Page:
James R. Coulter testified that he is a casualty claims supervisor with Group. Coulter testified that he was very familiar with the records contained in National Union's bond claim file concerning the Indyk Brothers Construction Company. He testified that he was also aware of the record keeping requirements and practices of the insurance industry regarding surety contracts with governmental authorities. He testified that although he had no personal knowledge of National Union's record keeping prior to 1969, upon examination he found that these records had been kept in conformity with the record keeping practices of the insurance industry. Moreover, governmental regulations had been promulgated covering the keeping of these records and that National Union's records were in full compliance with those regulations. The governmental regulations required that the entries by made by persons having knowledge of the transactions to which the particular entry relates as a regular business practice. From 1969 when National Union *574 was acquired by Group, the witness has been personally in charge of these records. Payments totaling more than $479,000.00 were made by the surety after the date that Coulter had been given the responsibility for these records.[3] This testimony clearly supports the admission of the evidence under the exception provided by the Act. Thus this claim of error is without merit.

The second assignment of error represents a polyglot of arguments attempting to demonstrate appellee's failure to establish its claim against the estate by evidence which is "clear, direct, precise and convincing." In re Est. of Edward Hilary Reuss, Deceased, 422 Pa. 58, 62, 220 A.2d 822, 825 (1966); Petruzzi Estate, 410 Pa. 554, 557, 190 A.2d 314, 315 (1963); Petro v. Secary Est., 403 Pa. 540, 543, 170 A.2d 325, 327 (1961). All of these arguments are unpersuasive. First, it is urged that since the claim is based upon bonds which were furnished regarding certain highway construction contracts, the failure to offer into evidence the bonds or contracts was fatal to appellee's case. The instant claim against the estate was based upon an indemnity agreement executed by the decedent in his individual capacity. Thus the failure to introduce into evidence the bonds and/or ccontracts that occasioned the execution of the indemnity agreement is obviously not a fatal defect in the proof of the claim. The indemnity agreement signed by deceased in his individual capacity was admitted into evidence. Further the record is clear that there was a default causing loss to National Union for which it was entitled to recover under the terms of the indemnity agreement relied upon. Second, appellant attacks upon the attestation of the Notary Public, the admission of copies of the original documents, the use of a summary ledger sheet as an aid during the witness's *575 testimony are all totally devoid of merit and do not require discussion.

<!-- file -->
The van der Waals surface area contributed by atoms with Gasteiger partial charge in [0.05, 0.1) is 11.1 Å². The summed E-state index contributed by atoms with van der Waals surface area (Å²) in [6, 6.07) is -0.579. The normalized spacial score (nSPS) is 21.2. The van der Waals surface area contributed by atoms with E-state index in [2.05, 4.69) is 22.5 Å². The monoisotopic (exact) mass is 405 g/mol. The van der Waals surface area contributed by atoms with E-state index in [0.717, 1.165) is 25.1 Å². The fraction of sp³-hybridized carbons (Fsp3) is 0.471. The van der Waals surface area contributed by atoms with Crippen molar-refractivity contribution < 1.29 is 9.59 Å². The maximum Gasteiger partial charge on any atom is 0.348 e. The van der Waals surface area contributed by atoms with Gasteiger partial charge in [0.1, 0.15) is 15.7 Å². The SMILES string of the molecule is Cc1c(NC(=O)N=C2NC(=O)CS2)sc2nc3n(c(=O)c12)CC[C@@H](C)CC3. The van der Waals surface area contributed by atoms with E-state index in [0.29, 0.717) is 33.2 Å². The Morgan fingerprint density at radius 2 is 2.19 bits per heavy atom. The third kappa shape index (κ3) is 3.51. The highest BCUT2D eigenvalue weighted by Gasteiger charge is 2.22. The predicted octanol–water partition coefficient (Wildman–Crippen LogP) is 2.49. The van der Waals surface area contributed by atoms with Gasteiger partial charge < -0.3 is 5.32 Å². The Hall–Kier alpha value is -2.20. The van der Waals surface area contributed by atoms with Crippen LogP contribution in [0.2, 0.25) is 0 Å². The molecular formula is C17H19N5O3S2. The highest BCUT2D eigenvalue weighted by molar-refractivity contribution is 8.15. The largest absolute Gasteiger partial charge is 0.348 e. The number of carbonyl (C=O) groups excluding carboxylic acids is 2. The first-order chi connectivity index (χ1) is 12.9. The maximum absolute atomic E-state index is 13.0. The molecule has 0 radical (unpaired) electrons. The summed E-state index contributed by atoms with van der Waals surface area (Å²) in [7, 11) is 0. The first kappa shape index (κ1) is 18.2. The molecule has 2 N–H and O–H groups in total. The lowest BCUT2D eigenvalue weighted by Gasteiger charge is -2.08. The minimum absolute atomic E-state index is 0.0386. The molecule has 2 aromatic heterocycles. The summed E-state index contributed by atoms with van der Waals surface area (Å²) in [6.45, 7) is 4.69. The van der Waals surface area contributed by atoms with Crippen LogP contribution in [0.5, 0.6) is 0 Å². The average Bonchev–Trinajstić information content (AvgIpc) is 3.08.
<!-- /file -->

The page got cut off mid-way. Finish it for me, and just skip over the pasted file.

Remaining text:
Decree affirmed. Cost to be paid by appellants.

MANDERINO, J., did not participate in the decision of this case.


[1] Repealed and recodified in substantially the same form at 42 Pa.C.S.A. § 6108(b) (1979 Pamphlet).

[2] A determination as to whether the event is sufficiently contemporaneous with the event is left to the broad discretion of the trial court. See Henderson v. Zubik, 390 Pa. 521, 136 A.2d 127 (1957). The appropriate test in determining whether the time span between the event and its entry is such as to preclude the admission of the evidence should be determined by whether the period is so great that it suggests a danger of inaccuracy resulting from memory lapse. McCormick, Law of Evidence, § 309 (2d ed. 1972).

[3] We note that even if the evidentiary objection had merit it would not exclude that portion of the claim that was based upon entries entered after Coulter had assumed supervision of the records. This reduced sum alone would far exceed the amount available in the estate for distribution.